The cover photo, title, and tagline might lead readers to assume this is a guidebook for improving one’s game of basketball, but not so. That said, the lessons Jay Hirtle learns and shares with his teammates are ones that any sports participant can take to heart. After playing basketball for a rival school the previous year, Jay comes back to the Richmond Academy Rockets to find that his former best friend, Colin, has it in for him. To make matters more stressful, Jay, rather than Colin, has been elected captain of the team. Coach expects Jay to set a stellar example both on and off the court, and Jay wonders how he can live up to this. Kyung, the new student from Seoul, just might have some fresh ideas, but can Jay pull the team together? An abundance of dialogue makes for a fast-paced read with personal angst that rings true. For a look at how racial tensions lead to the same conflict, try Matt Christopher’s The Basket Counts (1968). Grades 5-8. --J. B. Petty
--This text refers to the
"Sylvia Gunnery is an experienced author who very capably fulfills the requirements for Lorimer's Sports Stories series. She supplies fast-paced action, character, and local colour. There is action on and off the court in Game Face
. Not only does Gunnery describe the interaction and plays during practices, but the action climax of the book is a well-described first game of the season, with a complex and well-executed final winning play. As well, she deftly describes the interactions between Colin and Jay. Colin both snubs and attacks Jay, trying to encourage other students to accept his distrust and dislike of Jay, who had formerly been his friend. Many students will recognize Colin's bullying behaviour." Recommended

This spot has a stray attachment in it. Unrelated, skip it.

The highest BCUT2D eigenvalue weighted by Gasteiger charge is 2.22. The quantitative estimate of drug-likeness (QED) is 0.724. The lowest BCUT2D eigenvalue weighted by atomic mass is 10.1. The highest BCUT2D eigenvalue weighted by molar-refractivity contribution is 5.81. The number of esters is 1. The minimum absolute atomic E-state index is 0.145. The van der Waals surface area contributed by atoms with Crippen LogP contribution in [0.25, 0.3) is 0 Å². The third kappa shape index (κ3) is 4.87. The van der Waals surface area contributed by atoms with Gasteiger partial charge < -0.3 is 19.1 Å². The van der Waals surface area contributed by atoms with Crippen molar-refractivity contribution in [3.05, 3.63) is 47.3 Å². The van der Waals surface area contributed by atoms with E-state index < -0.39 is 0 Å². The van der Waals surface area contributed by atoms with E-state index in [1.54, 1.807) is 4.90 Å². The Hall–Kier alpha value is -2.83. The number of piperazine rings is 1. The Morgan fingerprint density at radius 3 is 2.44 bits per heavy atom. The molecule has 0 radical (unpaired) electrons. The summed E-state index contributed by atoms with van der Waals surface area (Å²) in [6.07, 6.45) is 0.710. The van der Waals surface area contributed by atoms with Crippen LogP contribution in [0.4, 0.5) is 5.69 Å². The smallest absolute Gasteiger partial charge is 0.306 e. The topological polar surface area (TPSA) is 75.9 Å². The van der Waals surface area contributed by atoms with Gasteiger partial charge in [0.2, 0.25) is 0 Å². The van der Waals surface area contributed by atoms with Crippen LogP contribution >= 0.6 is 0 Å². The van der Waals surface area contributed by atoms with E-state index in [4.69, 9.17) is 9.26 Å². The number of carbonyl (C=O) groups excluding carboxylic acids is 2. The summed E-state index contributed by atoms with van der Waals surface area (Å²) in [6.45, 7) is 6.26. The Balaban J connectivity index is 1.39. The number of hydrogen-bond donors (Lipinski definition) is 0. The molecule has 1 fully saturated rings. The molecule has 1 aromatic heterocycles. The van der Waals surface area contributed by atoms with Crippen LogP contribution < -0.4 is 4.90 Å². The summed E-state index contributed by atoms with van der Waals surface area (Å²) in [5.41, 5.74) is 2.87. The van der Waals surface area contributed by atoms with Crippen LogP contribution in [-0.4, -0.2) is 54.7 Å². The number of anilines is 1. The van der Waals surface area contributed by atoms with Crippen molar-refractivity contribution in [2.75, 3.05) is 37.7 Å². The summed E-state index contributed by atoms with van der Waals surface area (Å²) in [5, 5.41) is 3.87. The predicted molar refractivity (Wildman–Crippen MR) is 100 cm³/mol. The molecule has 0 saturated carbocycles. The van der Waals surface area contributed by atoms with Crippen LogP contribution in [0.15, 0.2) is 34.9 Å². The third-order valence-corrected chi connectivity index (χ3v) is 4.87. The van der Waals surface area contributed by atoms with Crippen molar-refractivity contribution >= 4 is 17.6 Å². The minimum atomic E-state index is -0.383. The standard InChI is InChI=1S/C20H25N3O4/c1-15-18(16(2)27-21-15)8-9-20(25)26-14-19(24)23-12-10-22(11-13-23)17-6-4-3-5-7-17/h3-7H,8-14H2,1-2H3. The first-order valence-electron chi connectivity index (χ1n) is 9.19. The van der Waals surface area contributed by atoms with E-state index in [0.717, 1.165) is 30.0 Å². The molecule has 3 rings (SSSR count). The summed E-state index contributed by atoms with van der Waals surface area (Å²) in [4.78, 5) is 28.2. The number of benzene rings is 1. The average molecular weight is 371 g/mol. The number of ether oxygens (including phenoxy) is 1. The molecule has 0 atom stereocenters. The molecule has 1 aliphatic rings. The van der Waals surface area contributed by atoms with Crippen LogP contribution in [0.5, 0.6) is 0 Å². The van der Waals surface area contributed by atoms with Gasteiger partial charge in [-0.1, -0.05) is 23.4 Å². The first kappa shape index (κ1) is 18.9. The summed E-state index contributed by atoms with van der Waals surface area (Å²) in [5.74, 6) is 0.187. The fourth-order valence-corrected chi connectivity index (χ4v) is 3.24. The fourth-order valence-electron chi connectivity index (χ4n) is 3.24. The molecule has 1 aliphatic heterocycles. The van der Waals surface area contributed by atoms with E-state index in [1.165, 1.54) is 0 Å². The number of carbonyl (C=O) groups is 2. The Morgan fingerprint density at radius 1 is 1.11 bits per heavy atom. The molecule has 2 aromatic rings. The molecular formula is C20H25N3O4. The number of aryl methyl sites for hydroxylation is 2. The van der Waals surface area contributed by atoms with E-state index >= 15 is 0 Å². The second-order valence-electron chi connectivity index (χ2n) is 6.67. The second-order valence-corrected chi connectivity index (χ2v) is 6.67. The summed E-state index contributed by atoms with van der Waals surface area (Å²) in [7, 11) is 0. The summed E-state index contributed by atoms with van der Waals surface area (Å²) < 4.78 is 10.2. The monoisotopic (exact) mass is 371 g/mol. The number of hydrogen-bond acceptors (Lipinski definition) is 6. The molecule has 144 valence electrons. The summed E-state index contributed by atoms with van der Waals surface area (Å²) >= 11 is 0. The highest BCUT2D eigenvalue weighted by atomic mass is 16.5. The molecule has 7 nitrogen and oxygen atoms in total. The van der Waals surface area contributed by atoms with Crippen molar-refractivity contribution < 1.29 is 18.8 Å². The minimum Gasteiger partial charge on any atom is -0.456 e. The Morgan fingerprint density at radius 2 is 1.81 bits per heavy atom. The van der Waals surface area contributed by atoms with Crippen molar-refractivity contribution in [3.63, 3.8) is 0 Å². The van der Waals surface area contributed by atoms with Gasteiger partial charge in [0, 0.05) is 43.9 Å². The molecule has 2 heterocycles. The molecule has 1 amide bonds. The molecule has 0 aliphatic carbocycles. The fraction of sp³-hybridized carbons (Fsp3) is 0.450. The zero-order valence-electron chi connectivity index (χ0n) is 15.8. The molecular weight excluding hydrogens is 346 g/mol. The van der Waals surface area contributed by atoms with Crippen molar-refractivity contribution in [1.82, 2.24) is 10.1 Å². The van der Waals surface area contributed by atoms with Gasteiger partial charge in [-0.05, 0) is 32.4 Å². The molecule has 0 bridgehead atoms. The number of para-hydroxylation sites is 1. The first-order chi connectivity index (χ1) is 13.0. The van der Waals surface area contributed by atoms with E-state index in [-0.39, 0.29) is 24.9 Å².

(Rebecca King CM: Canadian Review of Materials
"Jay is a strong character . . . the basketball scenes, from practices to critical games, are excellent and will draw the intended readership into the book. The coaching is firm, goal oriented and upbeat while the basketball action itself is typical, fast paced down to the last second. That all of this can be accomplished while keeping the reading level at grade 3.4 is amazing."
Rated E, excellent, enduring, everyone should see it!
(Joan Marshall Resource Links
"An abundance of dialogue makes for a fast-paced read with personal angst that rings true." (Booklist (U.S.)
"Basketball is elevated to a lofty status in this Sports Stories entry" (Publishers Weekly